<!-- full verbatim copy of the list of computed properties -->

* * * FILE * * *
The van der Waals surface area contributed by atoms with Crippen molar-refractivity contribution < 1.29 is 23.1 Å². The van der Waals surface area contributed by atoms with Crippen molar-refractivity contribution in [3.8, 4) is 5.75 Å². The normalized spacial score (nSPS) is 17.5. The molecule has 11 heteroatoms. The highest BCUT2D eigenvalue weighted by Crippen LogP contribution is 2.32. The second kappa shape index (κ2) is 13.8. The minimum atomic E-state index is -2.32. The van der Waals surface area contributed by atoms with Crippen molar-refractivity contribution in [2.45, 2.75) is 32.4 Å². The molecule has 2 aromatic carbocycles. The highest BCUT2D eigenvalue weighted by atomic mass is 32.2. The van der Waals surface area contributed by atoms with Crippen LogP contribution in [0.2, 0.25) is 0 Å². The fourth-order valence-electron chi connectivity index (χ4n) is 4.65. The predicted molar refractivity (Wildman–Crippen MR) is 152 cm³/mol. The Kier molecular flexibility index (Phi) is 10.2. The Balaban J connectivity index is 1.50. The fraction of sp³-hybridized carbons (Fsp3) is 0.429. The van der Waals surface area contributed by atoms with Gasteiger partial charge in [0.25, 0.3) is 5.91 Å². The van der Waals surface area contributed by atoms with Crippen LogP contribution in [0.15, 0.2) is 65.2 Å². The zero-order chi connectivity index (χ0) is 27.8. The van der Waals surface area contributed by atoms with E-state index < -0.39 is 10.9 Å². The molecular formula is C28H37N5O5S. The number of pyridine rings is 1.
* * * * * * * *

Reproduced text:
The van der Waals surface area contributed by atoms with Crippen molar-refractivity contribution < 1.29 is 23.1 Å². The van der Waals surface area contributed by atoms with Crippen molar-refractivity contribution in [3.8, 4) is 5.75 Å². The normalized spacial score (nSPS) is 17.5. The molecule has 11 heteroatoms. The highest BCUT2D eigenvalue weighted by Crippen LogP contribution is 2.32. The second kappa shape index (κ2) is 13.8. The minimum atomic E-state index is -2.32. The van der Waals surface area contributed by atoms with Crippen molar-refractivity contribution in [2.45, 2.75) is 32.4 Å². The molecule has 2 aromatic carbocycles. The highest BCUT2D eigenvalue weighted by atomic mass is 32.2. The van der Waals surface area contributed by atoms with Crippen LogP contribution in [0.2, 0.25) is 0 Å². The fourth-order valence-electron chi connectivity index (χ4n) is 4.65. The predicted molar refractivity (Wildman–Crippen MR) is 152 cm³/mol. The Kier molecular flexibility index (Phi) is 10.2. The Balaban J connectivity index is 1.50. The fraction of sp³-hybridized carbons (Fsp3) is 0.429. The van der Waals surface area contributed by atoms with Gasteiger partial charge in [0.25, 0.3) is 5.91 Å². The van der Waals surface area contributed by atoms with Crippen LogP contribution in [0.15, 0.2) is 65.2 Å². The zero-order chi connectivity index (χ0) is 27.8. The van der Waals surface area contributed by atoms with E-state index < -0.39 is 10.9 Å². The molecular formula is C28H37N5O5S. The number of pyridine rings is 1.